Little Silver Fish.

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Did you see the blue of the sea

And the sky, with a rainbow. 

Daisies in green fields 

Little streams with silver fish. 

Smell sweet red roses, 

Yellow daffodils dancing.

Were you afraid in the dark

Of noises, stone cold voices

When your belly swelled up

Gnaw gnaw aching all night

 Could pain keep up with your tiny heart

Your mamma’s kisses making it better

Always loving you.

Anonymous.

Living Along Into The Answer.

 

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Sunday morning reading wouldn’t be complete without a visit to my inbox to see what Maria Popova has brought together this week from her vast research and collection of philosophical delights in Brainpickings (htpps://www.brainpickings.org). Today she writes about Rainer Maria Rilke (December 4, 1875–December 29, 1926) and his book ‘Letters to a Young Poet’. In a 1903 letter to his protégé, the 19-year-old cadet and budding poet Franz Xaver Kappus, Rilke writes:

I want to beg you, as much as I can, dear sir, to be patient toward all that is unsolved in your heart and to try to love the questions themselves like locked rooms and like books that are written in a very foreign tongue. Do not now seek the answers, which cannot be given you because you would not be able to live them. And the point is, to live everything. Live the questions now. Perhaps you will then gradually, without noticing it, live along some distant day into the answer’.

‘Your doubt may become a good quality if you train it. It must become knowing, it must become critical. Ask it, whenever it wants to spoil something for you, why something is ugly, demand proofs from it, test it, and you will find it perplexed and embarrassed perhaps, or perhaps rebellious. But don’t give in, insist on arguments and act this way, watchful and consistent, every single time, and the day will arrive when from a destroyer it will become one of your best workers — perhaps the cleverest of all that are building at your life’.

Depending on my own philosophical mood I can take or leave these musings but sometimes Maria’s selections seem to resonate with me and are appropriate at that given moment. This of course will always depend on my particular receptiveness rather than on any exciting serendipity. Even so, it is when we need that bit of motivation or empathy most we go searching for it or open ourselves up to it.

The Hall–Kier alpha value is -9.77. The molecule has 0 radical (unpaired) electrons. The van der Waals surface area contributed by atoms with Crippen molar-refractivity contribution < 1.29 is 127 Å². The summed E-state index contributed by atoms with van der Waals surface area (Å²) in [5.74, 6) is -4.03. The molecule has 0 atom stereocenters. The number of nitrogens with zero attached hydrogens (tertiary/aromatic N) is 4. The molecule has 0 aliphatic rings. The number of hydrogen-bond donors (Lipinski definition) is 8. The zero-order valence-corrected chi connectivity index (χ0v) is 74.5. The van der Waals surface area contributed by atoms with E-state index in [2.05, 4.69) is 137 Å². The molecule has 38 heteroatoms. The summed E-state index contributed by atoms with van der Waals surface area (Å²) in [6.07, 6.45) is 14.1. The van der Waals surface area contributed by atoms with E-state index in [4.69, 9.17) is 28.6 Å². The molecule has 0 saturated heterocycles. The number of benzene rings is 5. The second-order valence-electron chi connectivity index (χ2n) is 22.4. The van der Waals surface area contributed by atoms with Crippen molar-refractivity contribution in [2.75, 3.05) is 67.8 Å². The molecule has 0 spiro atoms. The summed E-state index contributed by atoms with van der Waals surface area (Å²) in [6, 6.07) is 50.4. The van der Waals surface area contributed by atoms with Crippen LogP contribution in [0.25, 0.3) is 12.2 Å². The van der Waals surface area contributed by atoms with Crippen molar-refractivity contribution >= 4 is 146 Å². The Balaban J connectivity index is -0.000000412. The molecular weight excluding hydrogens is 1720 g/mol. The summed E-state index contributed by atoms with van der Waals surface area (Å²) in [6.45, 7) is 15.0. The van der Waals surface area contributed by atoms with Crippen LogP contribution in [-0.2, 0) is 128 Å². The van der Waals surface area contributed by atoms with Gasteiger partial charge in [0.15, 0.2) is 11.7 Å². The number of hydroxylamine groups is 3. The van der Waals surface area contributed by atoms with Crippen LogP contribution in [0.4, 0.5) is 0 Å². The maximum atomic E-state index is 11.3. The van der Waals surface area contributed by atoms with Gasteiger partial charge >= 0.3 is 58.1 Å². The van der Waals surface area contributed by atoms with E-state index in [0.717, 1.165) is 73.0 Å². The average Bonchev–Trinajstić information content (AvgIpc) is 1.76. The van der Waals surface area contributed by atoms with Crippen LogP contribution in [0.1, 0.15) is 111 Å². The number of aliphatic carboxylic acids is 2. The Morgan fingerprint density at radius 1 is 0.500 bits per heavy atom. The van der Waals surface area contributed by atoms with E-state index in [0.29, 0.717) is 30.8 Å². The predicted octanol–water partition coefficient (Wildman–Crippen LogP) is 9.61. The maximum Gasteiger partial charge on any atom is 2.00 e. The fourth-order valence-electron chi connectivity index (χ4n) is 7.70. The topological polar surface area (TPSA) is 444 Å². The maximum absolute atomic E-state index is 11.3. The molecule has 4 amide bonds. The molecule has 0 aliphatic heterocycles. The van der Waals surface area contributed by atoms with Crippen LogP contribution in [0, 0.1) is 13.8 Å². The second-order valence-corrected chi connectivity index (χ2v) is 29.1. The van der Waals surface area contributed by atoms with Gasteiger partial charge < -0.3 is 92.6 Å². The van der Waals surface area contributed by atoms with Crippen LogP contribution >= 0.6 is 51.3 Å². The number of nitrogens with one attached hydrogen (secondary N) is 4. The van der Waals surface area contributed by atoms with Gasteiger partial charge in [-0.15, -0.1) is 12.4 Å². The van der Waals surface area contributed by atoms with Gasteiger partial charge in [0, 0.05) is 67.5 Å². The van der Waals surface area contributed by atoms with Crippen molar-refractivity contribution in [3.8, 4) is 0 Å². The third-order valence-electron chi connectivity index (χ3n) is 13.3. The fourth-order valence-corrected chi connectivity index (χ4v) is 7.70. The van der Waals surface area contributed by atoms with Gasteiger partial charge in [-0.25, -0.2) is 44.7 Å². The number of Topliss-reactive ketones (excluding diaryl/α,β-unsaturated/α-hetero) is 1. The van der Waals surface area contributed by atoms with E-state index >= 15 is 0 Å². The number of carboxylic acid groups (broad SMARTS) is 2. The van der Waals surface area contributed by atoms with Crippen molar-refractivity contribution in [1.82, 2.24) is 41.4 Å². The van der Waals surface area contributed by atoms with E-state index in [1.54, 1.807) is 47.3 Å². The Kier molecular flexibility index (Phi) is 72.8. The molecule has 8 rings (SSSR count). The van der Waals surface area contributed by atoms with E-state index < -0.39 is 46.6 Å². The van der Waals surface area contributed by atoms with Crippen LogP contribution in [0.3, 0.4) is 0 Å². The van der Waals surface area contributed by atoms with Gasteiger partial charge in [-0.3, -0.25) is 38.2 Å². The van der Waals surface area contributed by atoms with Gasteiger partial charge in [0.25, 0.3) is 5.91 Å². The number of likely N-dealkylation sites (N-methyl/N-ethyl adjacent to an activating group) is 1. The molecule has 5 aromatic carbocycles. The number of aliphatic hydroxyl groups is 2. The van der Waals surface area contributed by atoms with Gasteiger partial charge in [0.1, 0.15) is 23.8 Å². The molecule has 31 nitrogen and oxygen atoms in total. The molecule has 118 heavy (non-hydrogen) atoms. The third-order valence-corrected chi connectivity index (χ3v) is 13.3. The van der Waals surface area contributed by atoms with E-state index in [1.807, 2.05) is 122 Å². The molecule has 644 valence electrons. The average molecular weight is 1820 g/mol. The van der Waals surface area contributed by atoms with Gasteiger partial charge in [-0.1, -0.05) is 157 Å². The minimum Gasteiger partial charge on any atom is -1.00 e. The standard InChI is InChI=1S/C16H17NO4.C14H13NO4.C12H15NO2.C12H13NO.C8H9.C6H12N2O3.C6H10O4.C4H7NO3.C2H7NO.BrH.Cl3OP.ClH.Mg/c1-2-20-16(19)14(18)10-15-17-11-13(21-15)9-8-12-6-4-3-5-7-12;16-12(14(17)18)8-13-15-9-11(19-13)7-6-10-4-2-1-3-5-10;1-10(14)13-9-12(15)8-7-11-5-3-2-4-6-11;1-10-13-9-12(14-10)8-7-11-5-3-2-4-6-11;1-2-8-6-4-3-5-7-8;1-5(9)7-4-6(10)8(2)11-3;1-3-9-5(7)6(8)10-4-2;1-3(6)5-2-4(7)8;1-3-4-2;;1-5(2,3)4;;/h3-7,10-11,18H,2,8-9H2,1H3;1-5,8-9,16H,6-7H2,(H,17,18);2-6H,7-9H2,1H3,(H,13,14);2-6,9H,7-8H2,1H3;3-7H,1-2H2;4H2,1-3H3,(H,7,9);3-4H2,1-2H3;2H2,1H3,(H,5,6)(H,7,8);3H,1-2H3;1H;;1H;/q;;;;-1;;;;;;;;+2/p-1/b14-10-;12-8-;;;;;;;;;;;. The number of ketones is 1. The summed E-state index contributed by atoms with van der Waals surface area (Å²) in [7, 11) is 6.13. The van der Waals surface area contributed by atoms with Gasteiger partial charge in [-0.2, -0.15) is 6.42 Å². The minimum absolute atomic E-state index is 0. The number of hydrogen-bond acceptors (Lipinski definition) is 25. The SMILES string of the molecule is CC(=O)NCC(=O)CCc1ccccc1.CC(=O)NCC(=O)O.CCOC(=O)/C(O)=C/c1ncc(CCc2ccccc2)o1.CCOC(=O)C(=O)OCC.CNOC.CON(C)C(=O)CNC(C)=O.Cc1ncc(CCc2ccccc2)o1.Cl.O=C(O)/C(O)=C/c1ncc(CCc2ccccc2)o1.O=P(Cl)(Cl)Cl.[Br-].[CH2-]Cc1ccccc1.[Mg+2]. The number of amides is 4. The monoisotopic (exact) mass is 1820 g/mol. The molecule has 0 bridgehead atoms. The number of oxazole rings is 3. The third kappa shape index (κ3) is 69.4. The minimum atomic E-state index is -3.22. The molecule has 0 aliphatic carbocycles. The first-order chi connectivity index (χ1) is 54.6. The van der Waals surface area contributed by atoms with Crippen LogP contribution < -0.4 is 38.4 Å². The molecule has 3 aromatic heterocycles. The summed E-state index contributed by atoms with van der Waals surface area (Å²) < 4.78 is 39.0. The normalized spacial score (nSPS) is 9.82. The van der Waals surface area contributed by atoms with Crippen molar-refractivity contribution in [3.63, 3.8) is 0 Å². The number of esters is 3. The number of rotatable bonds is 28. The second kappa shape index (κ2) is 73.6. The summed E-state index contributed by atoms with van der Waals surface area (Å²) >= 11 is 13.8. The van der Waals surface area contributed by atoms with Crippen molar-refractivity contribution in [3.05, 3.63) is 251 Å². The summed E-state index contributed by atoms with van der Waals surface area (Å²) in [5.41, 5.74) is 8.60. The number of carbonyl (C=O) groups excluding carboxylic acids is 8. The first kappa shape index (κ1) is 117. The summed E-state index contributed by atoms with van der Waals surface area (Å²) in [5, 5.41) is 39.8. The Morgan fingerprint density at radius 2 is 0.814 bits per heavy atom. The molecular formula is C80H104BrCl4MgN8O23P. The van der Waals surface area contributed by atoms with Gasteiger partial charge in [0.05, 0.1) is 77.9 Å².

The above passages from Rilke’s letters seem appropriate today and importantly they seem to make sense for any day. The idea of living along into the answer appeals to me, today that is.

Hope.

 

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Finding Hope in the Rosslare Sand – Monday 20th February, 2017.

Is hope a vague concept, too vague to measure and even if it could be measured what is the point of measuring it.  While the word hope automatically suggests positivism, lightness and the future, I sometimes wonder is it, in fact, a pointless and useless state of mind that in actual fact is responsible for more disappointment and upset if a measurement could be made.

Do we confuse hope with some other basic human trait, such as the drive to survive, the need to search out new pastures, new caves, new sources of food, physical or spiritual.  In these inbuilt human needs we are programmed to keep hunting.   In our search for the next day’s food, the next night’s sleep we are constantly on the lookout, for dangers and for opportunities.   When did hope come into the frame?

Did ancient humans hope to find a bigger, better animal through the next valley, in the next forest.   Did they hope the weather would be kind or the fruit plentiful?  If they were successful in the hunt on a given day did they hope the next day would be just as good or better?  Perhaps they just accepted it for what it was, a nice day or a good day’s hunting, and nothing more. Did they just take the opportunities presented to them as they moved along, foraging, hunting and surviving to make way for us.

I wonder if hope could be an advanced psychological function coming out of the evolution of the brain over the millennia.  Is it a philosophical theory ruminated over through the centuries by great thinkers and teachers and presented to us as the spiritual?  We know it is surely a tool of the capitalist and consumer economic system?   When people are made to see what they do not have, what they might buy with increased work output and income, then of course they will over time begin to desire more, and surely desire and hope are hopelessly intertwined.    I desire this item in the future, I hope I shall get it.

If I am a negative person, I will have little hope of achievement.  I will be a pessimist and forever lack hope of a better future.  I will always expect bad things to happen to me and so it will appear to myself and others.   If however, I am a positive person, I will possess elevated levels of hope and optimism and will see hope even in failure and disaster.   I will be blessed with an open mind with advanced levels of intelligence perhaps and will refuse to consider the hopeless. I will see setbacks as a normal part of life instead of seeing myself as the victim of some master plan to keep me down and without hope.

High achievers must be full of high hopes.   What else would keep them pushing for success in the inevitable face of setbacks and disappointment.   These individuals might too have higher levels of serotonin and cortisol in their bodies bringing increased bodily efficiency and perhaps mental well-being.